Listen live Fridays 8 to 10 pm Eastern on Revolution.Radio – then archived HERE (1st hour) and HERE (2nd hour)
First hour: Henry Herskovitz of Witness for Peace has been picketing the Beth Israel synagogue in Ann Arbor, Michigan for many years due to that congregation’s support for Zionism. Now they’re trying to shut him down…and he’s fighting for his First Amendment rights. Will attorney Marc M. Susselman succeed in his “lawfare” action contending that Witness for Peace has no First Amendment rights to carry signs on public sidewalks?
And are we lucky to even have public sidewalks protected by the First Amendment? Would a fully privatized world, in which all sidewalks are private property (as in shopping malls) and the owners decide what you can say and what you can’t, be a libertarian paradise or a dystopian nightmare?
We also discuss the internet oligarchs’ escalating violations of the First Amendment. Are social media and streaming platforms private publishers who are fully responsible for everything they publish—giving them the right to censor anyone they disagree with? Or are these platforms a de facto town square, protected under the First Amendment, in which individual users post their own material, and are responsible for their own Constitutionally-protected speech?
Second hour: Thomas Willcutts argues that pro-capitalist libertarians are wrong: scaling back government just intensifies corporate tyranny. He writes:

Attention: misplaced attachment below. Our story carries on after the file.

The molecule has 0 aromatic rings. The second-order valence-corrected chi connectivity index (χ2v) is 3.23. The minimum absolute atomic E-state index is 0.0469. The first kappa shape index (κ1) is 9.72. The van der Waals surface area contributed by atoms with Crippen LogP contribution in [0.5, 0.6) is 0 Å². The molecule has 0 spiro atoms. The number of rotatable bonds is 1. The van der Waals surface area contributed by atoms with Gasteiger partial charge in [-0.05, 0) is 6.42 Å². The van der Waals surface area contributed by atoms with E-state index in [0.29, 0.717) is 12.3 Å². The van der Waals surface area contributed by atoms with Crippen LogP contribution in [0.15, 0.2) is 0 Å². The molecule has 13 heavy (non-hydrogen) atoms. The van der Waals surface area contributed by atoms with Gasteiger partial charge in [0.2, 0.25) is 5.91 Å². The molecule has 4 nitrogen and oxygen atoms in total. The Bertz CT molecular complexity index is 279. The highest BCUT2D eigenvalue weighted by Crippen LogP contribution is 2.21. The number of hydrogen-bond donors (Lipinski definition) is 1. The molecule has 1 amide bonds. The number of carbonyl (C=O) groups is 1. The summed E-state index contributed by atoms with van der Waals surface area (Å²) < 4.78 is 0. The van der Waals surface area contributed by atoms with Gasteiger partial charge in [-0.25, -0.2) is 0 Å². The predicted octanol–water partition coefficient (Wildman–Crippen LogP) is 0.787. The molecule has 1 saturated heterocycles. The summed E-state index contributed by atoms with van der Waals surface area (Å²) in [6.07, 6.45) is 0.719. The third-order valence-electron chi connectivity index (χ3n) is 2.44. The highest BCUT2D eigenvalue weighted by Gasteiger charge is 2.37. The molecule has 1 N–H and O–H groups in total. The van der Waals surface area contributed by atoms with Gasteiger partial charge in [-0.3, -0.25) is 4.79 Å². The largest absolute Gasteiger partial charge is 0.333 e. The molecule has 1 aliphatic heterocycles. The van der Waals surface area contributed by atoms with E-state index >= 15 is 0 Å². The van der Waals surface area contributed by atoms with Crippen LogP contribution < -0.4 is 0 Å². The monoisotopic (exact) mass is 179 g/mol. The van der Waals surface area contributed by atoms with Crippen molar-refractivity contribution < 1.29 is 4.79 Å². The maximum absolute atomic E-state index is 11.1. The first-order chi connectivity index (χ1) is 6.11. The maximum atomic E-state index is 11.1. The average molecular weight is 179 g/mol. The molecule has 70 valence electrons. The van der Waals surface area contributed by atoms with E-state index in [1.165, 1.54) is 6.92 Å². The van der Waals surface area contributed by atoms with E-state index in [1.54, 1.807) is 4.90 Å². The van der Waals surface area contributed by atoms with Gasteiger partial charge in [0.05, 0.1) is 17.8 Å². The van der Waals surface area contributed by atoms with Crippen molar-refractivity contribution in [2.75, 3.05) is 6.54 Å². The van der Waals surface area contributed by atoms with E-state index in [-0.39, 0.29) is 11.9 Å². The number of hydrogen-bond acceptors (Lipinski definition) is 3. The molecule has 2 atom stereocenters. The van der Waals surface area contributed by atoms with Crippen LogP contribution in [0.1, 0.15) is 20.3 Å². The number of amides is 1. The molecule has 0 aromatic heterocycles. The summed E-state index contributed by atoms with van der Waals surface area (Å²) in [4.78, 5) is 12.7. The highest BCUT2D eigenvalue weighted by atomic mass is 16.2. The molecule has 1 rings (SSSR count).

“’Government’ is the methodology by which any given human society – 1) Creates the rules of the society; 2) Interprets the rules and adjudicates disputes concerning the rules; 3) Enforces the rules of society.”
He argues that anarcho-libertarianism “does not do away with government – it privatizes it. Laws will no longer be created by legislative bodies – they will become a creature of private contracts. Laws will no longer be interpreted and adjudicated in courts of law, as those functions will be taken over by for-profit, private arbitration fora. And finally, the laws will no longer be enforced by the police functions of the State, but instead they will be enforced by ‘PDAs’ – private defense agencies. This book will compare and contrast these functions of government when operated under Public Law vs. Private Law. As set forth in the Title, the conclusion reached herein is that privatization of government is a formula for a tyrannical corporate dystopia.”
40 minutes into the hour, libertarian Rolf Lindgren calls in with a different view.